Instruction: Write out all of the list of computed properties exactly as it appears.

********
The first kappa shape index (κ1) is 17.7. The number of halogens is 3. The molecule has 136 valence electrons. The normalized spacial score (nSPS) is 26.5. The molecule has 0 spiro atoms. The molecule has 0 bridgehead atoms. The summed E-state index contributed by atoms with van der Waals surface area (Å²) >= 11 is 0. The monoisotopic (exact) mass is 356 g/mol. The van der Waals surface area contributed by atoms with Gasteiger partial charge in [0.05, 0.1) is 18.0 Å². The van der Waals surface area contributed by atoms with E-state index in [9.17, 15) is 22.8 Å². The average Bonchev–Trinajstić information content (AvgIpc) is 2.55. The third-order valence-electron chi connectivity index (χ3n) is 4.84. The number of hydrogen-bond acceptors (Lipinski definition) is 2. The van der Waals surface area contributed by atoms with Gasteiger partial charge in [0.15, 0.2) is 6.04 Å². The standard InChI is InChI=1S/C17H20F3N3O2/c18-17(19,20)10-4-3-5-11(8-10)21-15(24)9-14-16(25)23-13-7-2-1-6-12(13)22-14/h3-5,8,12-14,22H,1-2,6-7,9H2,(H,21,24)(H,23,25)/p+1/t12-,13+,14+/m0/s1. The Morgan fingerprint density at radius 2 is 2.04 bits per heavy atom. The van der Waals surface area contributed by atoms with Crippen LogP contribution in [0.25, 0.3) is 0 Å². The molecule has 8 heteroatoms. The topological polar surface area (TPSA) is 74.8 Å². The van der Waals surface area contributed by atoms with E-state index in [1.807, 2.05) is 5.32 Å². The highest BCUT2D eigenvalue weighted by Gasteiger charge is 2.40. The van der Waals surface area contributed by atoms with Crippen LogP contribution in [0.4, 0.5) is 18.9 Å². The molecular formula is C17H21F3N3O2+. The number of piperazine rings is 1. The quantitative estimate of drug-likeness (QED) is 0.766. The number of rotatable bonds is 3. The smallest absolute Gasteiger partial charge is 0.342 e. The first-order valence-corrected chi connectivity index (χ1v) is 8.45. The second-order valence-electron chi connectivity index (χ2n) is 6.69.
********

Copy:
The first kappa shape index (κ1) is 17.7. The number of halogens is 3. The molecule has 136 valence electrons. The normalized spacial score (nSPS) is 26.5. The molecule has 0 spiro atoms. The molecule has 0 bridgehead atoms. The summed E-state index contributed by atoms with van der Waals surface area (Å²) >= 11 is 0. The monoisotopic (exact) mass is 356 g/mol. The van der Waals surface area contributed by atoms with Gasteiger partial charge in [0.05, 0.1) is 18.0 Å². The van der Waals surface area contributed by atoms with E-state index in [9.17, 15) is 22.8 Å². The average Bonchev–Trinajstić information content (AvgIpc) is 2.55. The third-order valence-electron chi connectivity index (χ3n) is 4.84. The number of hydrogen-bond acceptors (Lipinski definition) is 2. The van der Waals surface area contributed by atoms with Gasteiger partial charge in [0.15, 0.2) is 6.04 Å². The standard InChI is InChI=1S/C17H20F3N3O2/c18-17(19,20)10-4-3-5-11(8-10)21-15(24)9-14-16(25)23-13-7-2-1-6-12(13)22-14/h3-5,8,12-14,22H,1-2,6-7,9H2,(H,21,24)(H,23,25)/p+1/t12-,13+,14+/m0/s1. The Morgan fingerprint density at radius 2 is 2.04 bits per heavy atom. The van der Waals surface area contributed by atoms with Crippen LogP contribution in [0.25, 0.3) is 0 Å². The molecule has 8 heteroatoms. The topological polar surface area (TPSA) is 74.8 Å². The van der Waals surface area contributed by atoms with E-state index in [1.807, 2.05) is 5.32 Å². The highest BCUT2D eigenvalue weighted by Gasteiger charge is 2.40. The van der Waals surface area contributed by atoms with Crippen LogP contribution in [0.4, 0.5) is 18.9 Å². The molecular formula is C17H21F3N3O2+. The number of piperazine rings is 1. The quantitative estimate of drug-likeness (QED) is 0.766. The number of rotatable bonds is 3. The smallest absolute Gasteiger partial charge is 0.342 e. The first-order valence-corrected chi connectivity index (χ1v) is 8.45. The second-order valence-electron chi connectivity index (χ2n) is 6.69.